Good bids make sure that the client reads the most important information at each stage of the response. Making it as easy as possible for the scoring panel to award you the top marks for each individual response is a core skill in writing bids.
Linked to this, you need to find a balance. You should explain within your bid your proposed methods for delivering the solution to the client. You should provide enough detail for the client to be satisfied that you can not only ‘just do the job’ but exceed their expectations. For example, this can be achieved by demonstrating:
Although this is worded quite difficultly, it, in essence, means the breaking up of contracts into smaller, more manageable sizes. A recent report carried out has shown that since 2017, the UK government have been seeking to break up larger public sector IT contracts into smaller, more accessible pieces of work. Concerns have been raised by many organisations questioning the value for money that longer, single supplier agreements offer. The benefits that contract disaggregation has are as follows:
As a result of this, larger contracts are now looking to expire before 2021, allowing SMEs a chance to streamline their approach and bid for work strategically in the IT sector. Key figures published in the recent report are as follows:
Companies looking to bid for work in the IT sector can often be faced with large amounts of other fresh and hungry companies going for the same opportunities as them. In an industry which is so innovative and ever-changing, it is essential that you act responsively and look to the future when approaching tendering. Top ways you can get a head start on your competitors are as follows:
Find out what contracts are coming to an end, research who the incumbent supplier is and research what contracts are relevant to you. This will allow you to approach tendering with as much ammunition as possible.
One tip which we would suggest is looking at tender documents for the contracts you are interested in. This will allow you to plan tender responses well in advance and forecast what type of work will be required from you. Whilst the renewal contract may not be identical and the buyer may be asking slightly different questions, having this background knowledge is a good foundation to start with.
You may be an IT company providing software and have only been running for 6 months. Set yourself targets and work towards having your company policies, literature and accreditations in place before certain contracts come to an end. This will allow you to set achievable targets and forecast opportunities for company growth.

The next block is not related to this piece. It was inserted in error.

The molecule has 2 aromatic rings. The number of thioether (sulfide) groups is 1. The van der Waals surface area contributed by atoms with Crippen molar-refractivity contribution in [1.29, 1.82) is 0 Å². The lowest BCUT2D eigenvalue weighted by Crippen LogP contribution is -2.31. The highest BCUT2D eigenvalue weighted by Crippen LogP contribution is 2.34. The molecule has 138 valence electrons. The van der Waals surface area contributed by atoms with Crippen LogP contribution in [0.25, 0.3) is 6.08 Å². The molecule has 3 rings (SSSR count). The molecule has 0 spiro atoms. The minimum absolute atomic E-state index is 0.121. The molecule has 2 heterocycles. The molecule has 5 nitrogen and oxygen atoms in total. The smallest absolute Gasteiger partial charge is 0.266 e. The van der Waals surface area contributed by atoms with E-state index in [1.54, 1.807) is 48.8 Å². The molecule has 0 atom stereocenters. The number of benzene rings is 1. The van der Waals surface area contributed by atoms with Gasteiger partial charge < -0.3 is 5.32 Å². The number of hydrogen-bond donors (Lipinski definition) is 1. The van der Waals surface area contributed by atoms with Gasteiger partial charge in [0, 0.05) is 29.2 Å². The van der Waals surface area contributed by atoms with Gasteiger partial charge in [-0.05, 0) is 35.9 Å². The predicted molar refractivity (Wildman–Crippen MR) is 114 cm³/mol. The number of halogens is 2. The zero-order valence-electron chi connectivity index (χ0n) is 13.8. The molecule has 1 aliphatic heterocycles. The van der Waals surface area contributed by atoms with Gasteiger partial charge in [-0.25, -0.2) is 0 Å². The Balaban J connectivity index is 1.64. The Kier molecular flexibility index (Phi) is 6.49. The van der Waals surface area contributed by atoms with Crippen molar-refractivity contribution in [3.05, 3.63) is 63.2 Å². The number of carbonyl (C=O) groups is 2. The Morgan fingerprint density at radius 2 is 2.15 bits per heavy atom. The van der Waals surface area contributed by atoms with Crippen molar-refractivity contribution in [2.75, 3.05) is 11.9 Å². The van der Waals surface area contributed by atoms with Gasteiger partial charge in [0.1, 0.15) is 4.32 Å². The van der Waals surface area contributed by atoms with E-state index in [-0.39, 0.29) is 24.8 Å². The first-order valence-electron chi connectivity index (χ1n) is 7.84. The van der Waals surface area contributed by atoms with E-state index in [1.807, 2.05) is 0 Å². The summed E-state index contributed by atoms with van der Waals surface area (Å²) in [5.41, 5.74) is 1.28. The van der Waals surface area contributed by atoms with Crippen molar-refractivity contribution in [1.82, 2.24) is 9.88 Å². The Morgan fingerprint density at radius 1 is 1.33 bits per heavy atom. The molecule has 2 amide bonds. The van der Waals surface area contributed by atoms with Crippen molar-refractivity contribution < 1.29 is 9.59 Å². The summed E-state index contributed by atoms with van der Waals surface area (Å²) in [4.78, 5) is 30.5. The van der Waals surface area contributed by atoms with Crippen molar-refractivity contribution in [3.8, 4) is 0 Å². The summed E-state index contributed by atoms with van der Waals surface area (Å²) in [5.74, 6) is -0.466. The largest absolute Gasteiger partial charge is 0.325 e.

We offer bespoke services to companies of all sizes and our team of tender consultants offer expert advice to organisations across multiple sectors. Ways in which we can help you prepare to bid for work in the IT sector are as follows:
Are you currently looking for new opportunities in the tech sector? Hudson is formed of eight strands which work in tandem to drive our client’s businesses forward, one of which is Hudson Discover.
Hudson Discover houses ten sector-specific tendering portals, including Technology Tenders. We offer a free live demo of the platform to give you an idea of the tenders we source, where we find them and how the portal can generate new business for your organisation.
To conclude, tendering in the IT sector can often be a daunting prospect for any SME. However, building the right kind of foundational knowledge along with sector insights can set your organisation up to succeed in tendering. We offer four dedicated services to support companies of all different sizes. Our team has decades of bid writing experience in the technology sector and they proudly hold an 87% success rate.
Writing a bid for a client requiring a technology service/product should be a fairly straight forward process. As a technology expert, you will have the understanding to help deliver the solution the client needs. The hard part will be how you clearly demonstrate all your skills, experience, abilities, previous successes and proposed approaches into the bid. To write a strong bid, you should consider who will be scoring the bid, what they will want to read and how they want to read it.
If you’re unsure how you should write your technology bid, if you feel you need further advice on writing technical bids, or just wish to learn more about tender writing in general, get in touch with our Hudson Succeed team today.
Alternatively, have a look at our virtual learning environment, Tender VLE, the first of its kind to provide advice and tips on all things tendering.